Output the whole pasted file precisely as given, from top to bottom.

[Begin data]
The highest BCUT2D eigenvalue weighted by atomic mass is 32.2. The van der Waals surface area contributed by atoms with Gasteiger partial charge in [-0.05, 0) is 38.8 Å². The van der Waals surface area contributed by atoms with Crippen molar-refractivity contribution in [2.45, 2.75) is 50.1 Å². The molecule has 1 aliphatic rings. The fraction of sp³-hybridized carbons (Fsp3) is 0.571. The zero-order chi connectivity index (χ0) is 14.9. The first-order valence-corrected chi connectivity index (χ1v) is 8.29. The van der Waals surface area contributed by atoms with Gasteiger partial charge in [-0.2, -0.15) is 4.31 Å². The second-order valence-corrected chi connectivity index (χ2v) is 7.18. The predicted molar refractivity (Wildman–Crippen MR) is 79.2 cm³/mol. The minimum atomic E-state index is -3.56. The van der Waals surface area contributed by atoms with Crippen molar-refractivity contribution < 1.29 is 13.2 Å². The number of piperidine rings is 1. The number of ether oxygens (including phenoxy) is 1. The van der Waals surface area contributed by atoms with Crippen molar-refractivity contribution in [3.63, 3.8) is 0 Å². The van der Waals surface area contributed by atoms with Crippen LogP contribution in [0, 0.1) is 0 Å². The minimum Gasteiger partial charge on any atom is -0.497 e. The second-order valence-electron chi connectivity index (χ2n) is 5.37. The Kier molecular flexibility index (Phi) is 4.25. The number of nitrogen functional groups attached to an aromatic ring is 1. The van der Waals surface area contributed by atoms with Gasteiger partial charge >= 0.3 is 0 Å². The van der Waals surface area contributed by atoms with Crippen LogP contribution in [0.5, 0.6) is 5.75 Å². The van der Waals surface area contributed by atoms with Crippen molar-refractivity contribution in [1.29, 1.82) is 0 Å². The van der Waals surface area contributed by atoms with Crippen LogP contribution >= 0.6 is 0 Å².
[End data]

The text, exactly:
The highest BCUT2D eigenvalue weighted by atomic mass is 32.2. The van der Waals surface area contributed by atoms with Gasteiger partial charge in [-0.05, 0) is 38.8 Å². The van der Waals surface area contributed by atoms with Crippen molar-refractivity contribution in [2.45, 2.75) is 50.1 Å². The molecule has 1 aliphatic rings. The fraction of sp³-hybridized carbons (Fsp3) is 0.571. The zero-order chi connectivity index (χ0) is 14.9. The first-order valence-corrected chi connectivity index (χ1v) is 8.29. The van der Waals surface area contributed by atoms with Gasteiger partial charge in [-0.2, -0.15) is 4.31 Å². The second-order valence-corrected chi connectivity index (χ2v) is 7.18. The predicted molar refractivity (Wildman–Crippen MR) is 79.2 cm³/mol. The minimum atomic E-state index is -3.56. The van der Waals surface area contributed by atoms with Crippen molar-refractivity contribution < 1.29 is 13.2 Å². The number of piperidine rings is 1. The number of ether oxygens (including phenoxy) is 1. The van der Waals surface area contributed by atoms with Crippen molar-refractivity contribution in [3.63, 3.8) is 0 Å². The van der Waals surface area contributed by atoms with Crippen LogP contribution in [0, 0.1) is 0 Å². The minimum Gasteiger partial charge on any atom is -0.497 e. The second-order valence-electron chi connectivity index (χ2n) is 5.37. The Kier molecular flexibility index (Phi) is 4.25. The number of nitrogen functional groups attached to an aromatic ring is 1. The van der Waals surface area contributed by atoms with Gasteiger partial charge >= 0.3 is 0 Å². The van der Waals surface area contributed by atoms with Crippen LogP contribution in [0.5, 0.6) is 5.75 Å². The van der Waals surface area contributed by atoms with Crippen molar-refractivity contribution in [1.29, 1.82) is 0 Å². The van der Waals surface area contributed by atoms with Crippen LogP contribution >= 0.6 is 0 Å².